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Cowboys’ rally falls short in playoff loss to 49ers, leaving questions about what comes next

Dallas Cowboys quarterback Dak Prescott looks before throwing a pass during the first half of Sunday's loss to the San Franciso 49ers. (Tony Gutierrez/AP)
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ARLINGTON, Tex. — And there he was again, on another Sunday night in January, using the words “extremely” and “disappointed” and “surprised” to describe his team, lamenting that what he built had proved not good enough. Dallas Cowboys owner Jerry Jones stood in his familiar spot outside his team’s locker room, in the bright lights of cameras, in the 26th straight year his team wouldn’t return to the Super Bowl — a destination he desperately craves.

Jones, 79, said, “This is one of the best teams that I’ve been a part of that this happened to.” He added that “when you get this combination of players together, you need to have success.” He was asked the last time he was this disappointed by a loss.

“I can’t remember,” he said.

The offense the Cowboys invested so much in — the league’s highest scoring in the regular season — fell flat. The unit’s imprecise play throughout the game was illustrated in the final non-play, when quarterback Dak Prescott rushed up the middle and handed the ball to his center, instead of an official; the official ran into him from behind trying to reach the ball; and Prescott ultimately spiked it too late, with the clock already having run out for a 23-17 loss to the San Francisco 49ers.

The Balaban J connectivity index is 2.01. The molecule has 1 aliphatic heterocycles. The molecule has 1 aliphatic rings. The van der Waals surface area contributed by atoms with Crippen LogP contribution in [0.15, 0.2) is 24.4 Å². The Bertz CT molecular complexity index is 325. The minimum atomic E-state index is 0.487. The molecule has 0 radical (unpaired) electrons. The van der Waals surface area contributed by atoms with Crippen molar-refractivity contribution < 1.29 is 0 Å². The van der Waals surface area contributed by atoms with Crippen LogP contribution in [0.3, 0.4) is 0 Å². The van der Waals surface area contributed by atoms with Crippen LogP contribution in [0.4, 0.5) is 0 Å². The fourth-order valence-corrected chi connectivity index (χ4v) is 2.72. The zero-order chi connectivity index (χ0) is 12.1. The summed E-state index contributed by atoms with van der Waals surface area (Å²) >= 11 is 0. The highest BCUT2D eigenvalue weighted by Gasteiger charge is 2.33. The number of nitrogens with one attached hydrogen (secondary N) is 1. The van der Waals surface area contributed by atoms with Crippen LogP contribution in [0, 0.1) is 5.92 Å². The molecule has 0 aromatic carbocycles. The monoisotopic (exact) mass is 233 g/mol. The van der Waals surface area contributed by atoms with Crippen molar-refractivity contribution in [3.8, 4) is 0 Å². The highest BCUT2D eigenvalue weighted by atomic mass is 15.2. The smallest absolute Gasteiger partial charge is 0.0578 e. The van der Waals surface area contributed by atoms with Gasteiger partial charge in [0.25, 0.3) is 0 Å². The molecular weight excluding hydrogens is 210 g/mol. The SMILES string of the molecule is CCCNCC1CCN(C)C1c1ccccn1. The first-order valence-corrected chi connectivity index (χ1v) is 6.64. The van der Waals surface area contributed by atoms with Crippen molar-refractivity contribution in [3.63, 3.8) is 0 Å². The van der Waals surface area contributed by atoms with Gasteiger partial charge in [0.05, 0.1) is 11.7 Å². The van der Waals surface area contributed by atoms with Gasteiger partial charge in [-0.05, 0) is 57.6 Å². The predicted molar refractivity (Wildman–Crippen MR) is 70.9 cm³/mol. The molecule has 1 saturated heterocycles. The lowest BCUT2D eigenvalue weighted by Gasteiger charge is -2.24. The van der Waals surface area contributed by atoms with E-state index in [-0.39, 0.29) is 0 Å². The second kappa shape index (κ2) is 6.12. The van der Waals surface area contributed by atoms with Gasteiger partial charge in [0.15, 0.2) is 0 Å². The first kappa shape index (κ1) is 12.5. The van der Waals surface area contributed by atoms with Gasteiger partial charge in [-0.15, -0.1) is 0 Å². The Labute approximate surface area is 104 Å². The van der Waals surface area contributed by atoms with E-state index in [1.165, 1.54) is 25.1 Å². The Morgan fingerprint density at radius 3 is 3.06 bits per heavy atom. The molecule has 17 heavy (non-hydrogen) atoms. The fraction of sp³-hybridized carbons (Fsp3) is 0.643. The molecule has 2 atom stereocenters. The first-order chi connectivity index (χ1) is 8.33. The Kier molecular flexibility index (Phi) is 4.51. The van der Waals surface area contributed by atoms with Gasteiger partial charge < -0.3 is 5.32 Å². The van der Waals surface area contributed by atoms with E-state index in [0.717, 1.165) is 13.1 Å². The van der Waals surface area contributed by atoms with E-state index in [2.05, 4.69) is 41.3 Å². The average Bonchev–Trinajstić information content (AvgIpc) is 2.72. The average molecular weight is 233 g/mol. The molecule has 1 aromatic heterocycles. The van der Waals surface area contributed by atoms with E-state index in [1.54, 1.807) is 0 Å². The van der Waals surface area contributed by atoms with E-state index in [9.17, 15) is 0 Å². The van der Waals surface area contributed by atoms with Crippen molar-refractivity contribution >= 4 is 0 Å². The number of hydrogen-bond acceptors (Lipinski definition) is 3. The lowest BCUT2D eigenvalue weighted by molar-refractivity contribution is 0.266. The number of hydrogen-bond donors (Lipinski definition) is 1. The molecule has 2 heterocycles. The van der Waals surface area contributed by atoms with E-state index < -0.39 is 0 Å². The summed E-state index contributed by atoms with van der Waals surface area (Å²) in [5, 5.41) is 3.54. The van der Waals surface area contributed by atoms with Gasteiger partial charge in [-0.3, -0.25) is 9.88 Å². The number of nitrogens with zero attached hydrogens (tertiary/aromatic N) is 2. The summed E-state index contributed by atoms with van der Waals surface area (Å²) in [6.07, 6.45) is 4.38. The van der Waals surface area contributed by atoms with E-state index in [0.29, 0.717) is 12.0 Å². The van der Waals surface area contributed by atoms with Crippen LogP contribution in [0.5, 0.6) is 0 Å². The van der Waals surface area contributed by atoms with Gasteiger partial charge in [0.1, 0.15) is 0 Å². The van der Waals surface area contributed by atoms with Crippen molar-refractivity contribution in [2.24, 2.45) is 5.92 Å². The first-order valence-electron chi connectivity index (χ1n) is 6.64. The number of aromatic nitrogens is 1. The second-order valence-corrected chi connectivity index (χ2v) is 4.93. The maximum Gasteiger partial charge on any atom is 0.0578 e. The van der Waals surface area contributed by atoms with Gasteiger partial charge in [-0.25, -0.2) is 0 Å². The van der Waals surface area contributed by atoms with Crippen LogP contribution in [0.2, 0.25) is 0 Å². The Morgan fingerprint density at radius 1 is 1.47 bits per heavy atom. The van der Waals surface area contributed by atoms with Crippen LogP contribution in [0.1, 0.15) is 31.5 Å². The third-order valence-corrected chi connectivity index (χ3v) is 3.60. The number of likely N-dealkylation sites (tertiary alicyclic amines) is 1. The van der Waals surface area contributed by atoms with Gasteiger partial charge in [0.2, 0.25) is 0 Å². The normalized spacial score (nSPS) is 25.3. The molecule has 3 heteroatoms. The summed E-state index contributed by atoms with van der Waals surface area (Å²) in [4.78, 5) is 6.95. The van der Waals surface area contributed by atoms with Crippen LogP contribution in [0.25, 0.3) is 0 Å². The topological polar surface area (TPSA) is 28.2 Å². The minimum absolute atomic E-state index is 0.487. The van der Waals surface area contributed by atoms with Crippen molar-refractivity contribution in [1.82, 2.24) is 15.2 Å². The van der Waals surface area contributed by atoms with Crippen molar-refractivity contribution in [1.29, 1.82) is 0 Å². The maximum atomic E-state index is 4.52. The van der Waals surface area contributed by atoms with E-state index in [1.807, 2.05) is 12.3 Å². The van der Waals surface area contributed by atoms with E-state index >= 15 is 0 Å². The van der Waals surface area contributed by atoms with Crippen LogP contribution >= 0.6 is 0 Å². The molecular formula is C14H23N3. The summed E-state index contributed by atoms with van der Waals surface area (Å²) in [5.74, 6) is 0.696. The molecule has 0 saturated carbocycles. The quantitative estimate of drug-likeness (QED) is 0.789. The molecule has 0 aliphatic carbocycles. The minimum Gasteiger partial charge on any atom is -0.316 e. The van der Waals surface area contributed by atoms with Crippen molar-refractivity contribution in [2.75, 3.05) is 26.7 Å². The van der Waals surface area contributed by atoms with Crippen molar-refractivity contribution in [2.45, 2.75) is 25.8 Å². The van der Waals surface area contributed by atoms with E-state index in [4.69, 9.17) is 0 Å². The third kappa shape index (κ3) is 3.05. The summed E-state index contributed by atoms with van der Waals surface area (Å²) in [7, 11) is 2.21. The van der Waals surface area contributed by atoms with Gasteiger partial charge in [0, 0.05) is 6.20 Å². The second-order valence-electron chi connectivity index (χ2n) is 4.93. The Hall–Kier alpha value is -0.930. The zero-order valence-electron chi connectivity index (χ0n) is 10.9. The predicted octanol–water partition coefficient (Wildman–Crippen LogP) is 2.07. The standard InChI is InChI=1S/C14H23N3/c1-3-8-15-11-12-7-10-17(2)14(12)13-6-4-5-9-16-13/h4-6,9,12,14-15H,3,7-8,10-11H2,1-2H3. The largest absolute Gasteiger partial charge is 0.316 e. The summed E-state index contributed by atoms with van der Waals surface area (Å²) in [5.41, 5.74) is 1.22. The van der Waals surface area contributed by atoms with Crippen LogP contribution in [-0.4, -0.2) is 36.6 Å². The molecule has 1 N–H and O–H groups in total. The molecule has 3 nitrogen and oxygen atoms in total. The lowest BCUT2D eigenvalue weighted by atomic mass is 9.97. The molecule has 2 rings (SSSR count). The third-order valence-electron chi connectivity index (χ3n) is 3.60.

Cowboys Coach Mike McCarthy said an official told him Prescott spiked the ball in time, that they were going to put time back on the clock.

“The next thing I know,” he said, “they were running off the field.”

In a pool report, referee Alex Kemp said the umpire spotted the ball correctly and that a collision with Prescott would not affect the clock. He said the officials did not use replay to review the play and that the league office in New York was not involved.

The loss ended McCarthy’s second season in Dallas and prompted the question of whether he will be deemed the right person to lead the team next season. This was the franchise’s 11th straight playoff appearance without reaching a conference championship game, the longest streak by any team in NFL history. Prescott and running back Ezekiel Elliott said this was the best team they’d had in Dallas, and it could lose offensive coordinator Kellen Moore or defensive coordinator Dan Quinn in the next round of coaching hires.

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Jones sidestepped a question about Prescott’s play — 23 of 43 passing (53.5 percent) for 254 yards, a touchdown and an interception — and declined to say what he thought of McCarthy’s coaching, whether the team was unprepared or whether he would consider a coaching change in the offseason.

“I don't have any concerns,” McCarthy said of his job security. “I'm proud to be standing here today. I'm proud of my football team.”

But Jones, McCarthy and Prescott have acknowledged how much this season meant to Dallas — both because of the promise it started with and because of looming paydays for its young stars.